Cultured Magazine

February/March 2016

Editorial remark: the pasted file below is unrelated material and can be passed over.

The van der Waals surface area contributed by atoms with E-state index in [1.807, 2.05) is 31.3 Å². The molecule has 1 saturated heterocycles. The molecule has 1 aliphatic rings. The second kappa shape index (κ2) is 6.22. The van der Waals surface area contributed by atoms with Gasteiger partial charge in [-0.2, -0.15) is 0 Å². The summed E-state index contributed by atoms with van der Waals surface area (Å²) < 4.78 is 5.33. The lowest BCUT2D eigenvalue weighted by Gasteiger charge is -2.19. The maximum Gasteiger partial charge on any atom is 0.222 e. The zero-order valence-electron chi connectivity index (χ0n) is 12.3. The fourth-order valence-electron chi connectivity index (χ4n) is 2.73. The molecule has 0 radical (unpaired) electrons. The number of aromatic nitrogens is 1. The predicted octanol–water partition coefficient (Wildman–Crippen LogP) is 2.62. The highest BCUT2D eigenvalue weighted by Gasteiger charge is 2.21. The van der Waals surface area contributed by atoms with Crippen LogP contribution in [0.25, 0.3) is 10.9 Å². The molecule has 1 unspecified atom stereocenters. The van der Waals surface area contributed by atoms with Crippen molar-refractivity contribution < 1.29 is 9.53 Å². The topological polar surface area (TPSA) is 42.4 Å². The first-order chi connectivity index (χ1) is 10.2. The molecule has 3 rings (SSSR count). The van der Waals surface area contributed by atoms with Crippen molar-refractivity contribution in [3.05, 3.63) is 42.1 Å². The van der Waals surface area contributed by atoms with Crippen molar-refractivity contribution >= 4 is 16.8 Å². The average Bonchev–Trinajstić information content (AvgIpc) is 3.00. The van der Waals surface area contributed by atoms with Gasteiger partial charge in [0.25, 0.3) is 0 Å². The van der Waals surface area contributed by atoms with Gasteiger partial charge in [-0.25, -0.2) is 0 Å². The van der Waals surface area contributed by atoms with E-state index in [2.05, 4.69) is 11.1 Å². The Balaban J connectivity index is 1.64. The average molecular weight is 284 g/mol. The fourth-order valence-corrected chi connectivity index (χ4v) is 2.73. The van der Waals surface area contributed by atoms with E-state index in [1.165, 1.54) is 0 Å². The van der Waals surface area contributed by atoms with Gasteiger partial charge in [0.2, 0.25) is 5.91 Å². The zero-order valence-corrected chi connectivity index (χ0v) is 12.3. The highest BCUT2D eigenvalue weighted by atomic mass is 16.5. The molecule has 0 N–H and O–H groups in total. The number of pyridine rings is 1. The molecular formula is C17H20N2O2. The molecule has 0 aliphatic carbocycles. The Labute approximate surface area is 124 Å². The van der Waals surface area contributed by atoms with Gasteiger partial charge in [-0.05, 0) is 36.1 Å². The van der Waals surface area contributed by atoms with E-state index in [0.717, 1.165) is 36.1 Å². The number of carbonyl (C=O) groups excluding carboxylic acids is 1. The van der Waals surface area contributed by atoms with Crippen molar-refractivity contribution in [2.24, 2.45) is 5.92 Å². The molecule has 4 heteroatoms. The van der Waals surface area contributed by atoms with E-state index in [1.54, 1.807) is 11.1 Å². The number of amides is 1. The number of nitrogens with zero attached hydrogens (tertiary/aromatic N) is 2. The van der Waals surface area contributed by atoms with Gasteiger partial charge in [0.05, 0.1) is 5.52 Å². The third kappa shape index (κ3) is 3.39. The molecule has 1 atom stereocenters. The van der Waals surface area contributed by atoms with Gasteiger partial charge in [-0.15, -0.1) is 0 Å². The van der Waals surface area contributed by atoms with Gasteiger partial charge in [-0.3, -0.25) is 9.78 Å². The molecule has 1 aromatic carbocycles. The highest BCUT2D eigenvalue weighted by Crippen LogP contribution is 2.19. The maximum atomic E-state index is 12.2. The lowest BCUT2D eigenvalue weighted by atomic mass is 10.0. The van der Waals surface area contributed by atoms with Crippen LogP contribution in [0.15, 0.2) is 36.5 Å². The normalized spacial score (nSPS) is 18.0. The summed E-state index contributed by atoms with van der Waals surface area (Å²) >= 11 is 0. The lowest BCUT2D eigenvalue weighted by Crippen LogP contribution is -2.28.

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DIGITAL DOYENNE JiaJia Fei is one of the most sought-after museum talents you may never have heard of. Antwaun Sargent catches up with the 29-year-old as she transitions from the Guggenheim to her new role as the Jewish Museum's first digital director. PORTRAIT BY NIKOLA TAMINDZIC After five years of driving the digital voice of the Guggenheim Museum, JiaJia Fei left the institution at the start of this year to head her own department as the first director of digital at the Jewish Museum. "My job really involves looking at how digital impacts every dimension of the museum," says Fei of her new role. "I will be working very closely with curators and educators to make what they do available and relevant online to a contemporary audience." When Fei joined the Guggenheim in 2010, the museum was in the midst of an institutional shift toward digital, and only had 200,000 followers across its social platforms. Fei rose through the ranks to become associate director of digital marketing. Under her leadership, she steered the Guggenheim's social media growth by making the museum's curatorial experience available to anyone with an Internet connection. "Over time my job defined the non-visitor who would never step foot in the museum but who could still benefit from its mission of educating people about art," says Fei, whose personal Instagram account (@vajiajia) has more than 55,000 followers. "One million people visit the museum annually, and now three million visit us across social platforms," explains Fei, who recently gave a TEDx Talk on the role of art in the Instagram age. At the Jewish Museum—where she was a marketing associate in 2009—Fei will work to achieve a similar strategic digital transformation. Expectations are high: While at the Guggenheim she introduced Periscope live-streaming of museum events, started its Instagram account and organized Google Art Talks between curators. "So much good work hadn't seen the light of day because there wasn't a channel to share it," says Fei. Her social media prowess wasn't relegated only to museum endeavors. When artist Ai Weiwei was arrested in 2011, she, along with curator Alexandra Munroe, rallied more than 100,000 people to sign an online petition calling for the artist to be released. "This platform provides an opportunity to think not only about social media, but also how the content you create online can be integrated throughout the museum site," says Fei. "With any museum, whatever you do online should be authentic. The digital experience is really just taking your audience on a journey to the museum to experience art." 122 CULTURED

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